Helping Others Grow in the Knowledge of Christ

people silhouette during sunset
Photo by Min An on

My wife and I made the transition from one church to another. The church we were leaving had been our home the last 12 years. It was the place where our spiritual gifts, individually and collectively, developed and flourished. In our time there, Jessica became the nursery director, and I led a Sunday Bible study.

Small groups were our passion

We had envisioned hosting married couples, of all stages of life, where friendships would be strengthened and relationships grew. The small group would meet monthly and continue for three years.

As a result we were blessed to experience God’s grace during this time. We were able to witness first-hand answered prayers for adoptions, restorations and transformation.

The So Easy Transition

We knew the transition would not be an easy walk, as we were leaving friendships behind. Jessica and I understood that wherever God led, we would not sit idle for long.

Within two months at our new church, we joined a small group, served on the greeter ministry and volunteered in the kid’s ministry.

We were asked to lead a small group. While we were excited about the opportunity, we needed to spend time in prayer. There was a slight hesitation, as we would be “leaving” our small group to start another. We both longed to host again, and after praying, we said “yes” to the opportunity.

The idea of being blessed with a spiritual gifts and not using them is something we agreed we would not do. We are humbled that God gifted us to minister to a small group. First, our Father entrusts all saints with gifts, and then God provides the place to use those gifts for his glory.

Be Diligent in the Small Tasks

So many people we talk to want to make a difference. They commonly think they are destined for great things. We appreciate their desire and eagerness to achieve big things, but they often are discouraged when their current ministry is lacking—family, relationships, finances and the list goes on.

Our advice to them is look around and appreciate the current place God has set for you to use the gifts. Become diligent in the small things before you are entrusted with more.

In Ephesians 4: 11-12, we read that all saints are equipped for works. In examining this Scripture, the word ‘equip’ draws my attention. Equip is defined as supplying a need for a particular purpose. When believers understand they are either equipping or being equipped for the purpose of building up and reaching unity in faith, the ministry work should have a sense of urgency.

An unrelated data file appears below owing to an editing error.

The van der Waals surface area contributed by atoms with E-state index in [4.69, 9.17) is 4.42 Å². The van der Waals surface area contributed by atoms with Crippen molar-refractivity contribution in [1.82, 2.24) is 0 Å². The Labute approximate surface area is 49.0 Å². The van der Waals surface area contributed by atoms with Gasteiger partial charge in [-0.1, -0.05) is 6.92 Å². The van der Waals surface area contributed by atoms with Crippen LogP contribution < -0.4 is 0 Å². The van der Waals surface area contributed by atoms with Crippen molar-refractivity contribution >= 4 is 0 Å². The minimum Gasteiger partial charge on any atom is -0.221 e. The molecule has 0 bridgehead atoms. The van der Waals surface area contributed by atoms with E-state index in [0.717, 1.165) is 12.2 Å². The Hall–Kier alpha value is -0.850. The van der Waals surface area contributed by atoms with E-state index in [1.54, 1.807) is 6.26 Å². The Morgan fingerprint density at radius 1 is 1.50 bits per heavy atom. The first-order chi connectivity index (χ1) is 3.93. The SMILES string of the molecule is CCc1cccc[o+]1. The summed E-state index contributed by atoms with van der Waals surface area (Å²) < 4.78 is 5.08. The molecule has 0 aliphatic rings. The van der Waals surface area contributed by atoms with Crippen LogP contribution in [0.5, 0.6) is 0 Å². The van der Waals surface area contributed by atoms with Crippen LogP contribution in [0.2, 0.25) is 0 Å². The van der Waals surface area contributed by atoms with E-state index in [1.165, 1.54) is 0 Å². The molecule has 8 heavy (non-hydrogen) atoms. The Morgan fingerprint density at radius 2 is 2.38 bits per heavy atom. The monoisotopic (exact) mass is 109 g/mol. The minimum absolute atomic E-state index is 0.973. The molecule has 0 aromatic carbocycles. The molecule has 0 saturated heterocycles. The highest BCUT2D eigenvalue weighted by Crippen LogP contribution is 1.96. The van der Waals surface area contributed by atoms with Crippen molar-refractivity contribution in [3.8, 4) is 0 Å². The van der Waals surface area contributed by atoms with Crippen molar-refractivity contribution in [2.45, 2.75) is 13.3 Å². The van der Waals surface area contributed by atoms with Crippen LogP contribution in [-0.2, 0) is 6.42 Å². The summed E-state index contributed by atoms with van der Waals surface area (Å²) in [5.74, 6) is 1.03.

“And it was he who gave some to be apostles, some to be prophets, some to be evangelists, and some to be pastors and teachers, to equip the saints for works of ministry, to build up the body of Christ, until we all reach unity in the faith and in the knowledge of the Son of God, as we mature to the full measure of the stature of Christ.” (Ephesians 4:11-13)

Growing in the full stature of Christ

Keep that thought in your mind the next time you’re asked to be a part of a ministry or lead a small group. While the time commitment may be difficult or an inconvenience, your purpose should be to edify the believers to unity in faith. One is playing a part, big or small, in edifying your brother/sister in Christ.

Your ministry workers covet your prayers. Think of ways you can encourage them. Remember the purpose is to build up and reach unity in faith. Church demographics are shifting.

 Let us encourage each other to put the socio-economics, cultural backgrounds and political affiliations aside and remain focused on reaching and helping others become like the “stature of Christ.”

For further reading check this piece at Baptist Standard.

The Church Expects Nothing from You and 2 Ways to Change That

Why does the Church expect Nothing from Millennials?

Church expects nothing

Millennials, have you wondered what your local church expects from you?   There are no easy words to say this but…NOTHING.

Nothing…yes, that’s right!

I’m confident in stating that fact because society has placed a bad stigma on Millennials.  This stigma concludes that Millennials demand hand-outs or freebies, participation trophies, and their commitment is nonexistent.  This list can continue for many characters. Millennials have been ran through the wringer by previous generations, media, and anyone else with a voice.

Interested in overcoming this stigma?  Let’s see how this can be done.

Work unto The Lord

Remember, whatever you do do it as if working onto the Lord, with all your heart, and know that your reward is a heavenly one.  This is a summary of Colossians 3:23-24.  Do not be disheartened if your work is not noticed.  Learn to shift your focus from one of “me” to your neighbor.  Love your neighbor as yourself. This means looking beyond your needs and focusing on the needs of your neighbor or simply stated your church.

Embrace the Passion

There is no denying that Millennials are passionate!  You’ve probably seen Youtube videos of Cowboy fans, Spurs fan or any other sport where people take a loss seriously.  And should they win they will be the first ones to let you know!   Humans are wired to demonstrate praise and express emotions (without sinning) and being able to keep them in check is important.  Embrace your passion to lead;

  • a study group
  • volunteer
  • to show up

The last point is big.  Show up.  When like-minded Millennials see you make an effort this encourages them and lets them know they can accomplish this.  After all, you probably had similar events happening over the weekend.

As Sunday approaches I hope you consider the points I listed.  Whatever you do, do it heartily, as to the Lord and not to men. Col 3:23-24.  And the passion that drives you let’s turn that into tangible results.

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